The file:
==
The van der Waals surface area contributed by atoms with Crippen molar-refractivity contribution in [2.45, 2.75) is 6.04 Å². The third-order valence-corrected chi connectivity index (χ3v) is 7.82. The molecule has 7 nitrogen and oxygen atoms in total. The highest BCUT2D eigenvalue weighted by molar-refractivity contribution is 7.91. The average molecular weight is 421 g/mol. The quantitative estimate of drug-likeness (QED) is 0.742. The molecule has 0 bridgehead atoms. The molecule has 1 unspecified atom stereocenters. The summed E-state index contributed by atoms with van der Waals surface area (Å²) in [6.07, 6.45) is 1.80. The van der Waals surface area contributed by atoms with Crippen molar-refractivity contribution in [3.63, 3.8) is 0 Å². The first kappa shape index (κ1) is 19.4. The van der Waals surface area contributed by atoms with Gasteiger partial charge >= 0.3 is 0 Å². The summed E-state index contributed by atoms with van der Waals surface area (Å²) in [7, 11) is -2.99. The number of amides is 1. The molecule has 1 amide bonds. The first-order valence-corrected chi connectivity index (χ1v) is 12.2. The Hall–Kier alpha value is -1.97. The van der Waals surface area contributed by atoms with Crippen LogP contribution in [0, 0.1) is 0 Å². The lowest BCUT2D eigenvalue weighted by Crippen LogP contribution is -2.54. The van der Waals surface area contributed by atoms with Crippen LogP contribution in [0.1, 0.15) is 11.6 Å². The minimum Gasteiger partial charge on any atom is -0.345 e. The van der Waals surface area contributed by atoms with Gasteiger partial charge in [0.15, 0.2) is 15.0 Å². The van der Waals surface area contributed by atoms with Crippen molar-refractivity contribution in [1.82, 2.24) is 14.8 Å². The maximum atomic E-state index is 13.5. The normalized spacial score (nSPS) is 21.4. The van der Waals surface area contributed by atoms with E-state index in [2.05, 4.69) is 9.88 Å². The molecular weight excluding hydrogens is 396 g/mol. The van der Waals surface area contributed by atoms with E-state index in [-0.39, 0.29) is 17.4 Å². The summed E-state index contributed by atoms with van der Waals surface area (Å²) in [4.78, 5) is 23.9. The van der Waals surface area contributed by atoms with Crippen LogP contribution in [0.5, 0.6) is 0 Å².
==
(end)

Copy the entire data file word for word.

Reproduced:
The van der Waals surface area contributed by atoms with Crippen molar-refractivity contribution in [2.45, 2.75) is 6.04 Å². The third-order valence-corrected chi connectivity index (χ3v) is 7.82. The molecule has 7 nitrogen and oxygen atoms in total. The highest BCUT2D eigenvalue weighted by molar-refractivity contribution is 7.91. The average molecular weight is 421 g/mol. The quantitative estimate of drug-likeness (QED) is 0.742. The molecule has 0 bridgehead atoms. The molecule has 1 unspecified atom stereocenters. The summed E-state index contributed by atoms with van der Waals surface area (Å²) in [6.07, 6.45) is 1.80. The van der Waals surface area contributed by atoms with Crippen molar-refractivity contribution in [3.63, 3.8) is 0 Å². The first kappa shape index (κ1) is 19.4. The van der Waals surface area contributed by atoms with Gasteiger partial charge >= 0.3 is 0 Å². The summed E-state index contributed by atoms with van der Waals surface area (Å²) in [7, 11) is -2.99. The number of amides is 1. The molecule has 1 amide bonds. The first-order valence-corrected chi connectivity index (χ1v) is 12.2. The Hall–Kier alpha value is -1.97. The van der Waals surface area contributed by atoms with Crippen LogP contribution in [0, 0.1) is 0 Å². The lowest BCUT2D eigenvalue weighted by Crippen LogP contribution is -2.54. The van der Waals surface area contributed by atoms with Crippen LogP contribution in [0.1, 0.15) is 11.6 Å². The minimum Gasteiger partial charge on any atom is -0.345 e. The van der Waals surface area contributed by atoms with Gasteiger partial charge in [0.15, 0.2) is 15.0 Å². The van der Waals surface area contributed by atoms with Crippen molar-refractivity contribution in [1.82, 2.24) is 14.8 Å². The maximum atomic E-state index is 13.5. The normalized spacial score (nSPS) is 21.4. The van der Waals surface area contributed by atoms with E-state index in [2.05, 4.69) is 9.88 Å². The molecular weight excluding hydrogens is 396 g/mol. The van der Waals surface area contributed by atoms with E-state index in [-0.39, 0.29) is 17.4 Å². The summed E-state index contributed by atoms with van der Waals surface area (Å²) in [4.78, 5) is 23.9. The van der Waals surface area contributed by atoms with Crippen LogP contribution in [0.5, 0.6) is 0 Å².